Mount Chameleon | Mount Tsaranoro
Andringitra Mountainous Chain | Viewed from the sacred forest
Morning walk | The Camp viewed from the other side of the river
Authentic Place | Welcome to the valley
Sunset in the Valley | Red colors
TSARANORO VALLEY: HISTORY & GEOLOGY
HISTORY OF TSARANORO VALLEY
The old people from the Tsaranoro Valley villages believe that the name “Tsaranoro” has its origins dating around 1820. During the fights between Betsileo and Merina ethnic groups. Merina comes from the central region, the highlands, and wanted at this time to overthrow the neighboring kingdoms. King Sahanambo fled in the hills to escape from the Merina invaders. He found a cave, large enough to home him and his closest followers. To remain safe, he locks himself inside the cave blocking the entrance with stones. He let the cave closed for months until food supplies ran short.
To survive, there was no other choice than getting down to the valley to buy supplies. To not raise suspicion of the Merina people, the king decided to send his two sisters Ratsara and Ranoro, in the valley. The cave was exceptionally open to let them out and carefully closed after. The sisters walked down the valley and found the necessary supplies quickly.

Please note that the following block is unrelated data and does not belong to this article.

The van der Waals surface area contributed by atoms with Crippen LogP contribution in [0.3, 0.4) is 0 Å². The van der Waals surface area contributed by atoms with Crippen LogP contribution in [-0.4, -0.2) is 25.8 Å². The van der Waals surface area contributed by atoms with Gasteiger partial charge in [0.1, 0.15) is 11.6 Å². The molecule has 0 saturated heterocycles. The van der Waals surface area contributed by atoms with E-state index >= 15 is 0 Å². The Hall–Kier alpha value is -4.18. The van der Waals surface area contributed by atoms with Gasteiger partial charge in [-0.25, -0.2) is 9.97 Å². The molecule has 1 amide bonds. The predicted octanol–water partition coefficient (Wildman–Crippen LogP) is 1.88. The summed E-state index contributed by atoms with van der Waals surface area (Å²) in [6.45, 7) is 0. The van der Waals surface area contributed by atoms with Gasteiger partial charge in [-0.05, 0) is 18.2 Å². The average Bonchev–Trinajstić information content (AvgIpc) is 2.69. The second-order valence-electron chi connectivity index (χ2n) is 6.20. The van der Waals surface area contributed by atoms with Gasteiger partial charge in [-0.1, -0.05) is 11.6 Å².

A few days later, when the king opened the cave, he found his two sisters dead. In honour of Ratsara and Ranoro, the king named the highest rock in the valley “Tsaranoro”. He named also the three rocks on the left “Vatovoarindrina”, which means “closed stone gates”.
Since then, it is still fady (taboo) to speak about the Merina people in the sacred forest, at the foot of Tsaranoro Mount.
GEOLOGY OF TSARANORO VALLEY
Madagascar island is, geologically speaking, mainly made of crystalline foundations called the “mother rock” and dating from the Precambrian epoch (500 million years ago). The highlands in the center of the island are a complex mix of massive hills and valleys such as in Tsaranoro Valley. The landscape is sculpted by geological strengths and long time erosion of the mother rock.
These towering granite massive that are Tsaranoro mount and Andringitra national park are the only remaining blocks that resisted erosion. They are the two witnesses of a decay dating from the Pliocene epoch… 5 million years ago!